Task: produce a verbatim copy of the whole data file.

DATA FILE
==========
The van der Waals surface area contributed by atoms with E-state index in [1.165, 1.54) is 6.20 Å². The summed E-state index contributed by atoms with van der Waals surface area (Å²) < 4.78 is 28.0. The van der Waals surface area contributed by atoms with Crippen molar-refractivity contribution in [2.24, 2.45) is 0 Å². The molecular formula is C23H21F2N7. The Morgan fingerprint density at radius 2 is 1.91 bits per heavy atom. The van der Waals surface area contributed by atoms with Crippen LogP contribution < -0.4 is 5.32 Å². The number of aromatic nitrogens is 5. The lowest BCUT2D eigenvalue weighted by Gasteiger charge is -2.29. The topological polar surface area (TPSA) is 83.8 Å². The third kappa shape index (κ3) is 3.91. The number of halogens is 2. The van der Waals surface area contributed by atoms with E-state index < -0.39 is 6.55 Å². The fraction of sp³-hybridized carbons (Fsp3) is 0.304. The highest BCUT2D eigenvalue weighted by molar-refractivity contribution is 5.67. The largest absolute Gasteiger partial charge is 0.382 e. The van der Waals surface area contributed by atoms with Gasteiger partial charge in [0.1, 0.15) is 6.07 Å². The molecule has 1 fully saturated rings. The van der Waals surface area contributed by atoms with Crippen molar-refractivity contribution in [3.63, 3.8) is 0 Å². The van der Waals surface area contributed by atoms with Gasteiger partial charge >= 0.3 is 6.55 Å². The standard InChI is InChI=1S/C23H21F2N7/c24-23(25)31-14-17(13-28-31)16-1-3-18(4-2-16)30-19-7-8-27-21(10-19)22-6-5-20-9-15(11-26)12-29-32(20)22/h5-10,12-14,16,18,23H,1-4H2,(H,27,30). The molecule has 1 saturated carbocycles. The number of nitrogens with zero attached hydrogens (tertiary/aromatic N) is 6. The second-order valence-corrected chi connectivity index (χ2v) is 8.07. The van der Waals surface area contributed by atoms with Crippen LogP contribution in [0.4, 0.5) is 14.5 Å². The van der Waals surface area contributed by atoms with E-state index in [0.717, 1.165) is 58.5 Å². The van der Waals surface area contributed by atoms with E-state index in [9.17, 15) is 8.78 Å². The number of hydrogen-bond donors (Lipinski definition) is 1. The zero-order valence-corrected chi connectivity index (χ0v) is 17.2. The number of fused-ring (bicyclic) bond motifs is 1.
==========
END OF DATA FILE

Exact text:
The van der Waals surface area contributed by atoms with E-state index in [1.165, 1.54) is 6.20 Å². The summed E-state index contributed by atoms with van der Waals surface area (Å²) < 4.78 is 28.0. The van der Waals surface area contributed by atoms with Crippen molar-refractivity contribution in [2.24, 2.45) is 0 Å². The molecular formula is C23H21F2N7. The Morgan fingerprint density at radius 2 is 1.91 bits per heavy atom. The van der Waals surface area contributed by atoms with Crippen LogP contribution < -0.4 is 5.32 Å². The number of aromatic nitrogens is 5. The lowest BCUT2D eigenvalue weighted by Gasteiger charge is -2.29. The topological polar surface area (TPSA) is 83.8 Å². The third kappa shape index (κ3) is 3.91. The number of halogens is 2. The van der Waals surface area contributed by atoms with E-state index < -0.39 is 6.55 Å². The fraction of sp³-hybridized carbons (Fsp3) is 0.304. The highest BCUT2D eigenvalue weighted by molar-refractivity contribution is 5.67. The largest absolute Gasteiger partial charge is 0.382 e. The van der Waals surface area contributed by atoms with Gasteiger partial charge in [0.1, 0.15) is 6.07 Å². The molecule has 1 fully saturated rings. The van der Waals surface area contributed by atoms with Crippen molar-refractivity contribution in [3.63, 3.8) is 0 Å². The van der Waals surface area contributed by atoms with Gasteiger partial charge >= 0.3 is 6.55 Å². The standard InChI is InChI=1S/C23H21F2N7/c24-23(25)31-14-17(13-28-31)16-1-3-18(4-2-16)30-19-7-8-27-21(10-19)22-6-5-20-9-15(11-26)12-29-32(20)22/h5-10,12-14,16,18,23H,1-4H2,(H,27,30). The molecule has 1 saturated carbocycles. The number of nitrogens with zero attached hydrogens (tertiary/aromatic N) is 6. The second-order valence-corrected chi connectivity index (χ2v) is 8.07. The van der Waals surface area contributed by atoms with Crippen LogP contribution in [0.4, 0.5) is 14.5 Å². The van der Waals surface area contributed by atoms with E-state index in [0.717, 1.165) is 58.5 Å². The van der Waals surface area contributed by atoms with E-state index in [9.17, 15) is 8.78 Å². The number of hydrogen-bond donors (Lipinski definition) is 1. The zero-order valence-corrected chi connectivity index (χ0v) is 17.2. The number of fused-ring (bicyclic) bond motifs is 1.